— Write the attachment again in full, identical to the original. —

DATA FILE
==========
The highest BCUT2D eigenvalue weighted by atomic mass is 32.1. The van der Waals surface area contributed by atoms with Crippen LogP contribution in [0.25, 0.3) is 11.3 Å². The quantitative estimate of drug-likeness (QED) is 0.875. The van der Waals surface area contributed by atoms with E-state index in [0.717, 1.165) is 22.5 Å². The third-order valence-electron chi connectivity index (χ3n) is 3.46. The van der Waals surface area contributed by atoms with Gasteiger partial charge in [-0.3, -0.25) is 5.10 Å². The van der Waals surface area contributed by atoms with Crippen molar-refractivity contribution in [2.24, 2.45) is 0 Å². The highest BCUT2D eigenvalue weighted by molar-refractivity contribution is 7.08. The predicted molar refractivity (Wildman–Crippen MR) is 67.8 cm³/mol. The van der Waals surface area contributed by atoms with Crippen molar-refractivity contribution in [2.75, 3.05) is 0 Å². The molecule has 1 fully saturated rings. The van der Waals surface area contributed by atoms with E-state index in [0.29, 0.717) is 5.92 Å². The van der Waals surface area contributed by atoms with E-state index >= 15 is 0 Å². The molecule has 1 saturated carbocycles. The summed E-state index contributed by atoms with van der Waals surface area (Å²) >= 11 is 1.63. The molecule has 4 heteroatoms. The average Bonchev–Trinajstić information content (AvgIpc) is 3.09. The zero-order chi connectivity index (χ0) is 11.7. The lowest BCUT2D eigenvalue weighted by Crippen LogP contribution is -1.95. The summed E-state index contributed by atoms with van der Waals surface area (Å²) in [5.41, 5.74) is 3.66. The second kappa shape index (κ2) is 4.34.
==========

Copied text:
The highest BCUT2D eigenvalue weighted by atomic mass is 32.1. The van der Waals surface area contributed by atoms with Crippen LogP contribution in [0.25, 0.3) is 11.3 Å². The quantitative estimate of drug-likeness (QED) is 0.875. The van der Waals surface area contributed by atoms with E-state index in [0.717, 1.165) is 22.5 Å². The third-order valence-electron chi connectivity index (χ3n) is 3.46. The van der Waals surface area contributed by atoms with Gasteiger partial charge in [-0.3, -0.25) is 5.10 Å². The van der Waals surface area contributed by atoms with Crippen molar-refractivity contribution in [2.24, 2.45) is 0 Å². The highest BCUT2D eigenvalue weighted by molar-refractivity contribution is 7.08. The predicted molar refractivity (Wildman–Crippen MR) is 67.8 cm³/mol. The van der Waals surface area contributed by atoms with Crippen molar-refractivity contribution in [2.75, 3.05) is 0 Å². The molecule has 1 fully saturated rings. The van der Waals surface area contributed by atoms with E-state index in [0.29, 0.717) is 5.92 Å². The van der Waals surface area contributed by atoms with E-state index >= 15 is 0 Å². The molecule has 1 saturated carbocycles. The summed E-state index contributed by atoms with van der Waals surface area (Å²) >= 11 is 1.63. The molecule has 4 heteroatoms. The average Bonchev–Trinajstić information content (AvgIpc) is 3.09. The zero-order chi connectivity index (χ0) is 11.7. The lowest BCUT2D eigenvalue weighted by Crippen LogP contribution is -1.95. The summed E-state index contributed by atoms with van der Waals surface area (Å²) in [5.41, 5.74) is 3.66. The second kappa shape index (κ2) is 4.34.